United Kingdom: Emergency budget sees pace of fiscal tightening reduced, sets new living national wage and lower corporate tax
July 8, 2015
On 8 July, Chancellor of the Exchequer George Osborne presented the so-called emergency budget, which updates the provisions of the pre-electoral budget approved in March taking into account the result of the May elections in which the Conservatives won the majority of the vote. The March budget had in fact been presented by the then-governing coalition of Conservatives and the Liberal Democrats: the July budget represents the first Conservative-only budget in almost 20 years.
One of the most important innovations of this year’s budget was the introduction of a compulsory national living wage of GBP 7.20 an hour for all workers over the age of 25 (it will reach GDP 9.00 per hour by 2020). The measure, which will take effect beginning April 2016, partially offsets a freeze in work benefits for the next four years and basically equates in all but name to an increase in the national minimum wage.
In continuation with the March budget, the government announced several changes to saving incentives such as increasing the tax-free personal allowance to GBP 10,800 in 2015/2016 and to GBP 11,100 in the following fiscal year, frontloading this measure by one year compared to the previous budget document. In addition, the threshold for the 40% higher marginal income tax rate will rise to GBP 43,000 next year from GBP 42,385. Most relevant for companies was the announced cut in the corporate tax rate, which will be brought to 19% in 2017 (18% by 2020)—though, even today, at 20%, the tax corporation rate is already one of the lowest in the G8.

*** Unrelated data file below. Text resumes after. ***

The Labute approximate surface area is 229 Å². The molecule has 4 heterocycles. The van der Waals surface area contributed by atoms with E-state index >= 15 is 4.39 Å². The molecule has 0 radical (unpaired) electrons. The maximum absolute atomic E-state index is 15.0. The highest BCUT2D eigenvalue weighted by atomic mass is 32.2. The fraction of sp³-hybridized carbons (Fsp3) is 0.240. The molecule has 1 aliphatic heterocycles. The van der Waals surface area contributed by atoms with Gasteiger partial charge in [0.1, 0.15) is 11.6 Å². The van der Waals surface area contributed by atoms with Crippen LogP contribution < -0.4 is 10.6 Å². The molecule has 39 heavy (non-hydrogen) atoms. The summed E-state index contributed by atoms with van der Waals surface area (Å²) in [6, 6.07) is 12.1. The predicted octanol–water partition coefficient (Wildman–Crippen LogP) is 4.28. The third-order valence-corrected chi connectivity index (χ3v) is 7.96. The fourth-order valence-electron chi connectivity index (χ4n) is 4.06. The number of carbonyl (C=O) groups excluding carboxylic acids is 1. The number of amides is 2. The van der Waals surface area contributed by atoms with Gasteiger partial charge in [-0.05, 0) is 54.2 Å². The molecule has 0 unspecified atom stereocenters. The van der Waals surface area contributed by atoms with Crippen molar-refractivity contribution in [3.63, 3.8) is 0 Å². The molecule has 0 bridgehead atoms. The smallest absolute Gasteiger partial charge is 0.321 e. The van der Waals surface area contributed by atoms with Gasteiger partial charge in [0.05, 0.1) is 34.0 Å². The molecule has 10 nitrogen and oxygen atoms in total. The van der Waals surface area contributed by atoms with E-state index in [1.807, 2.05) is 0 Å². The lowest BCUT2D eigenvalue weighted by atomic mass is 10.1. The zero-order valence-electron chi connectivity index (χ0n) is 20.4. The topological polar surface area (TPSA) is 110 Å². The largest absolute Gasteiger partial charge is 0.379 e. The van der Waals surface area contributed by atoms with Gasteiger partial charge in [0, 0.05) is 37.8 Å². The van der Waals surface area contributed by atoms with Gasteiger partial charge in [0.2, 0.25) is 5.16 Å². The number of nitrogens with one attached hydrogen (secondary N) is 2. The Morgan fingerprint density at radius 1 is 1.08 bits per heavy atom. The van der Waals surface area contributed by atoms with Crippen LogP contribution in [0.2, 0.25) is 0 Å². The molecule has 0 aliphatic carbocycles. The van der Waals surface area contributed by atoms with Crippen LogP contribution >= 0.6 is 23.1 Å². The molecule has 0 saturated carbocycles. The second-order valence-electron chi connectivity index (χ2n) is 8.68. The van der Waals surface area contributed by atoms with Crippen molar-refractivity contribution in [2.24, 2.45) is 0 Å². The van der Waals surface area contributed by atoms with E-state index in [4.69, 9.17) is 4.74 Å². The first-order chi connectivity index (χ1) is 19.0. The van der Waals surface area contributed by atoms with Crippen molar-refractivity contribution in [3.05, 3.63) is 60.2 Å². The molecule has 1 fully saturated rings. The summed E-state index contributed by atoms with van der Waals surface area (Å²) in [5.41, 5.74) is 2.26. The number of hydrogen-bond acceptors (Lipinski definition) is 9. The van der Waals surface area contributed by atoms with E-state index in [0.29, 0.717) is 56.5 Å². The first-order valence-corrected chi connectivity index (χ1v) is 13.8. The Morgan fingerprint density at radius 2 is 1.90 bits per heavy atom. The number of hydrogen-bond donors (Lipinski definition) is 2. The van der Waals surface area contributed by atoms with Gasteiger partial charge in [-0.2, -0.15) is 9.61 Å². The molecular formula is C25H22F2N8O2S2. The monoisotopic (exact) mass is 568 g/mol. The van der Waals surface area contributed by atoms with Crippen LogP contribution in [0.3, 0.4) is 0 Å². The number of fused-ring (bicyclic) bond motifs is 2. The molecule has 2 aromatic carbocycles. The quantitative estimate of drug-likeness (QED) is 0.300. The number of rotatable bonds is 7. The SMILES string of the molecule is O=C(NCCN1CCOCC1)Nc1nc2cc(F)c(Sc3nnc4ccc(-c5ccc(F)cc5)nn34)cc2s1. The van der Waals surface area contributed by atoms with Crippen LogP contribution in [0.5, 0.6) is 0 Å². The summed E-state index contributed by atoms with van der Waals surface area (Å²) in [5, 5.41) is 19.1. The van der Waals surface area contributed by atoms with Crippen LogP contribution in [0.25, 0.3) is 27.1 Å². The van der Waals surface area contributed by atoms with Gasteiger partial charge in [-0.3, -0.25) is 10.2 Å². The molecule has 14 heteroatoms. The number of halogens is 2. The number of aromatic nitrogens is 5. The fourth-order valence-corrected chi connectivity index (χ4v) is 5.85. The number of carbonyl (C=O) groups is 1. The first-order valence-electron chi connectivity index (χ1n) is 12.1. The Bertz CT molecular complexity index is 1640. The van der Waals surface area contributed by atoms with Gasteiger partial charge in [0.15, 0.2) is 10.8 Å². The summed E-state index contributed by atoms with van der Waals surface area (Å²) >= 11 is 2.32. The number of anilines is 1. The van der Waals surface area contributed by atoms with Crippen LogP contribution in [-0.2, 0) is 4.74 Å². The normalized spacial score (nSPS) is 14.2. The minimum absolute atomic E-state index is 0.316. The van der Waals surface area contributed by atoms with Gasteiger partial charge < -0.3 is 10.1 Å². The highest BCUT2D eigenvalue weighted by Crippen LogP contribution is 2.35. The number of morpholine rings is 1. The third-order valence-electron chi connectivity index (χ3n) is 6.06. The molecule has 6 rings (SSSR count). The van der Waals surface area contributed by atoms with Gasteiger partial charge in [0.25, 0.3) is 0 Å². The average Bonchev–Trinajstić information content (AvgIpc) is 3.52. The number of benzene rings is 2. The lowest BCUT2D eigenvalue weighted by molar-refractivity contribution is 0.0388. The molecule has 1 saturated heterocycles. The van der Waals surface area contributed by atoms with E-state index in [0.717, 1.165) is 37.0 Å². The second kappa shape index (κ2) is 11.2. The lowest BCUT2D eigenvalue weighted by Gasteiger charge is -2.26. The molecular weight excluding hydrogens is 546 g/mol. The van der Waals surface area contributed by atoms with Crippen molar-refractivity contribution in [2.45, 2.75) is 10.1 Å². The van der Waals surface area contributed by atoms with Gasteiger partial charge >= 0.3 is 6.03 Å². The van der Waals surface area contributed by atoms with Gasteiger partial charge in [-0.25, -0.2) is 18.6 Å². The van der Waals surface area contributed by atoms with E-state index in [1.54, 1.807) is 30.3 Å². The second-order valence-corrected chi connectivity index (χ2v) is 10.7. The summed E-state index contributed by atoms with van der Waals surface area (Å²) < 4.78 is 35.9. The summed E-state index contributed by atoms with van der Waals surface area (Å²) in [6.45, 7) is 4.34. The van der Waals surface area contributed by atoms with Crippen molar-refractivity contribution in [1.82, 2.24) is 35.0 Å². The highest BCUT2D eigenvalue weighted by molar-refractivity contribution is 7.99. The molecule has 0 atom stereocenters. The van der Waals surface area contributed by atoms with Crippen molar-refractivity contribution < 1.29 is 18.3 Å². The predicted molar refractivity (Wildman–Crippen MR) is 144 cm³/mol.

While targets presented in the budget were broadly unchanged in terms of borrowing and public debt, the new document foresees a more gradually-paced reduction in the size of the budget deficit, as the government moved the target for a budget surplus out by one year from FY 2018/2019 to FY 2019/2020 (end of the current Parliament).
In line with presentation of the budget, the Office for Budget Responsibility (OBR)—the independent budget watchdog—released updated projections for the British economy. The OBR revised its growth forecast for 2015 slightly downwards and now expects the economy to expand 2.4% in 2015, which is down from the 2.5% growth foreseen in March. 2016’s growth forecast was kept unchanged at 2.3%. In addition, it forecasts a structural budget deficit of 1.7% of GDP (March: -2.1% of GDP) this year and 0.5% of GDP (March: -0.4% of GDP) next year.
While analysts believe that some of the approved measures may support growth, the fiscal drag will still be substantial and protracted longer than in the provision of the March budget. While the budget is broadly neutral in terms of impact on monetary policy, some analysts believe that it could lead the Bank of England to act sooner in terms of a rate hike. According to James Knightley, Senior Economist at ING:
“With the OBR predicting relatively modest GDP growth versus our own forecasts, we suspect that the government borrowing figures could look even better, offering greater scope for some fiscal loosening in coming years. This, in turn, could at the margin result in a more positive environment for growth, which could increase the prospect of monetary tightening. Nonetheless, the potential risks from Greece and China mean we remain some way off from that.”
Author: Dirina Mançellari, Senior Economist